The coming of the New Year has been celebrated since well into antiquity, but never has it been so well and truly celebrated than in the British Isles, especially during the Regency period. Many of the customs practiced in England, Scotland, and Ireland had roots in Ancient Rome (with the Saturnalia), Ancient Scandinavia, and Ancient Celtic cultures.

The New Year’s toast has its origins in the medieval period, when goblets were clinked liberally during the evening while wishing one another “Waes Hael” or “Be Well.” It was called a “toast” because pieces of toasted bread were put into the cups—like croutons—perhaps to enhance the flavor of the drink.

The Vikings celebrated the season of Yule—giving name to our Yule log for Christmas—which comprised what we now call “The Twelve Days of Christmas.”

Many of our New Year’s customs come from the Scottish celebration of Hogmanay. A bonfire is lit to represent several different things: the light of knowledge passing from one year to the next, the putting of darkness of the past behind you and carrying light forward to the future.

Another custom, called “First Footing” holds over to today, or at least into the past century. It was thought that if the first person to set foot over your threshold on New Year’s Day (preferably just after midnight) was a dark-haired stranger carrying a cake or a coin, you will have a prosperous house for the year. In return, you offer the man food and drink. I remember in my childhood, my mother being in a state of panic until my uncle (who was tall and dark-haired) would come to the door, cross the threshold and sit down a minute, at which point my mother served him egg nog, and then he left. As I think of it, her mother’s family name was Vaughan—a Scottish surname—so it may have been passed down for generations from Scotland.

And finally, in the rural areas of Scotland and England, village girls would race out on New Year’s Day morning to be the one to draw the first pitcher or bucketful of water, called the “cream of the year” that was purported to have special properties and so was used sparingly until it was gone.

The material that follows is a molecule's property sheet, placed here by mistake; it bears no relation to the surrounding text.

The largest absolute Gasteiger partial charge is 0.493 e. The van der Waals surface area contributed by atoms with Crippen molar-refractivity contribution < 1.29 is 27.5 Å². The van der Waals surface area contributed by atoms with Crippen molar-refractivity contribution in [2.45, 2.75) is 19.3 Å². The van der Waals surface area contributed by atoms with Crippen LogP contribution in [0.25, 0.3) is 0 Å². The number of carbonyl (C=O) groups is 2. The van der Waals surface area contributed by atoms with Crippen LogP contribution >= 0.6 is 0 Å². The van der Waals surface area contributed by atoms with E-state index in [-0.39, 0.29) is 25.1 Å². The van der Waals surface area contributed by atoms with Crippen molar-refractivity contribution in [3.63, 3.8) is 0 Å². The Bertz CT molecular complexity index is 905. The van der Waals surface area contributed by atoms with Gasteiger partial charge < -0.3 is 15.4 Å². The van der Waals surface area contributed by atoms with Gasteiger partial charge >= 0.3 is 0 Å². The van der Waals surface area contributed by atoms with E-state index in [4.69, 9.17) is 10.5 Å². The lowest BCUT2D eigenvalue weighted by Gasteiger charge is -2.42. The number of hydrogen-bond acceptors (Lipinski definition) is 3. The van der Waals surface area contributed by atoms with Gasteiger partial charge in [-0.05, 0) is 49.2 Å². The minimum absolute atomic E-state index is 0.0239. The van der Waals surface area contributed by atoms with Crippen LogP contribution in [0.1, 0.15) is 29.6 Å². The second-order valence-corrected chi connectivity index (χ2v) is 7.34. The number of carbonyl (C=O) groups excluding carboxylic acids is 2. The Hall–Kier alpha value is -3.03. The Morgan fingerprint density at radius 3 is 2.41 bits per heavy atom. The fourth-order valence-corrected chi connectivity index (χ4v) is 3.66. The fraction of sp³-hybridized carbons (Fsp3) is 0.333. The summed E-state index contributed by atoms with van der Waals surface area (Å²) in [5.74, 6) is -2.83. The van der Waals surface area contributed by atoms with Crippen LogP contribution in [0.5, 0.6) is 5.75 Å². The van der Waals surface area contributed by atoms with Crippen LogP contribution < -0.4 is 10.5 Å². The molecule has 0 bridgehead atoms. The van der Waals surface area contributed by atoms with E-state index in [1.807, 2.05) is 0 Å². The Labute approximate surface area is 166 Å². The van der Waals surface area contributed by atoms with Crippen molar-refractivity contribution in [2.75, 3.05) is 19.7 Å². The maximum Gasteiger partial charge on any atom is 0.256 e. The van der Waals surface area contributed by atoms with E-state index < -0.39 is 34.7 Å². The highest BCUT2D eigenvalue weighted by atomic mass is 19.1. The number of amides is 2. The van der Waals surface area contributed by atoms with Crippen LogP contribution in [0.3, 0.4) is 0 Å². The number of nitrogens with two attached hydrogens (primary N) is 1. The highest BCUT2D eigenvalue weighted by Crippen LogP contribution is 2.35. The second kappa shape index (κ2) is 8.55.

Some of these customs live on today on New Year’s Eve and New Year’s Day. The greatest one, however, may be the singing of “Auld Lang Syne,” Scottish for “Old Long Time” or “Old Times Sake.” The lyrics are attributed to Robert Burns, the national poet of Scotland, although he admitted before it was printed in 1877 that he had had an inspiration from an earlier poem. The familiar tune to which the poem is now sung, was different in the original version. The composer remains unknown.

And even though there is no mention of the New Year in the song, the nostalgic lyrics have made the song most consistently sung to celebrate the passing out of the Old Year and the coming in of the New Year.

 

Widowed by the Battle of Waterloo, the ladies of Lyttlefield Park are returning to London society—with their futures in their own hands . . .

The widowed Lady Stephen Tarkington, Fanny to her friends, has finished mourning her cad of a husband and is ready to enjoy her freedom. The kind of freedom neither a gently bred miss nor a close-watched wife is permitted: dressing up as Aphrodite for a masquerade, drawing gentlemen away from the party, and hinting at late-night assignations with her dance partners. All is going pleasurably according to plan—until the Roman god Fanny kisses during a masquerade turns out to be Matthew, Lord Lathbury, whose proposal she refused years ago . . .

Lathbury is charming, passionate, inventive, everything Fanny wants in a lover—but unfortunately, he’s on the hunt for a wife. He’s more than willing to use all his wicked skills to persuade her back to the altar, but he can’t wait forever. And now Fanny’s position is more precarious than she once thought. If the tongues of the ton set to wagging, it’s possible no offer in the world will save her from ruin. But does she want to be saved? . . .